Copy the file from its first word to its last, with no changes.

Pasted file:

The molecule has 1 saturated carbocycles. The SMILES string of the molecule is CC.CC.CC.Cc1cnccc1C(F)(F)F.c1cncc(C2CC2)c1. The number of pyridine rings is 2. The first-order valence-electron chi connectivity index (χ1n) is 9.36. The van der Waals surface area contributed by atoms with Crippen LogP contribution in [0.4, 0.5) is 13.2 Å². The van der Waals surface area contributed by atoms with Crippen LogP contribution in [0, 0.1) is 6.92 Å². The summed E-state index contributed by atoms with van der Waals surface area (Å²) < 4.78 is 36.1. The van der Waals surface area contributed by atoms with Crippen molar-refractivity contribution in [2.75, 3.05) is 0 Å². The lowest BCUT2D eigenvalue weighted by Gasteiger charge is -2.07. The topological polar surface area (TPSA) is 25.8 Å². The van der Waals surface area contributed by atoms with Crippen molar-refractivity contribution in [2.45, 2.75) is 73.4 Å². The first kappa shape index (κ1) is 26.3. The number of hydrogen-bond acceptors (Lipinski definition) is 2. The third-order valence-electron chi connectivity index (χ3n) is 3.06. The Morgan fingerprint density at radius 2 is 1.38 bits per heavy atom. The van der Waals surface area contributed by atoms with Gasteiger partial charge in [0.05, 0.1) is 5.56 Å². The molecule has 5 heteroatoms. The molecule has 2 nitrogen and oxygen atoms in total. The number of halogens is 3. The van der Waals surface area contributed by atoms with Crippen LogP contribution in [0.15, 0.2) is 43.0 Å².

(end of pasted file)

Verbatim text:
The molecule has 1 saturated carbocycles. The SMILES string of the molecule is CC.CC.CC.Cc1cnccc1C(F)(F)F.c1cncc(C2CC2)c1. The number of pyridine rings is 2. The first-order valence-electron chi connectivity index (χ1n) is 9.36. The van der Waals surface area contributed by atoms with Crippen LogP contribution in [0.4, 0.5) is 13.2 Å². The van der Waals surface area contributed by atoms with Crippen LogP contribution in [0, 0.1) is 6.92 Å². The summed E-state index contributed by atoms with van der Waals surface area (Å²) < 4.78 is 36.1. The van der Waals surface area contributed by atoms with Crippen molar-refractivity contribution in [2.75, 3.05) is 0 Å². The lowest BCUT2D eigenvalue weighted by Gasteiger charge is -2.07. The topological polar surface area (TPSA) is 25.8 Å². The van der Waals surface area contributed by atoms with Crippen molar-refractivity contribution in [2.45, 2.75) is 73.4 Å². The first kappa shape index (κ1) is 26.3. The number of hydrogen-bond acceptors (Lipinski definition) is 2. The third-order valence-electron chi connectivity index (χ3n) is 3.06. The Morgan fingerprint density at radius 2 is 1.38 bits per heavy atom. The van der Waals surface area contributed by atoms with Gasteiger partial charge in [0.05, 0.1) is 5.56 Å². The molecule has 5 heteroatoms. The molecule has 2 nitrogen and oxygen atoms in total. The number of halogens is 3. The van der Waals surface area contributed by atoms with Crippen LogP contribution in [0.15, 0.2) is 43.0 Å².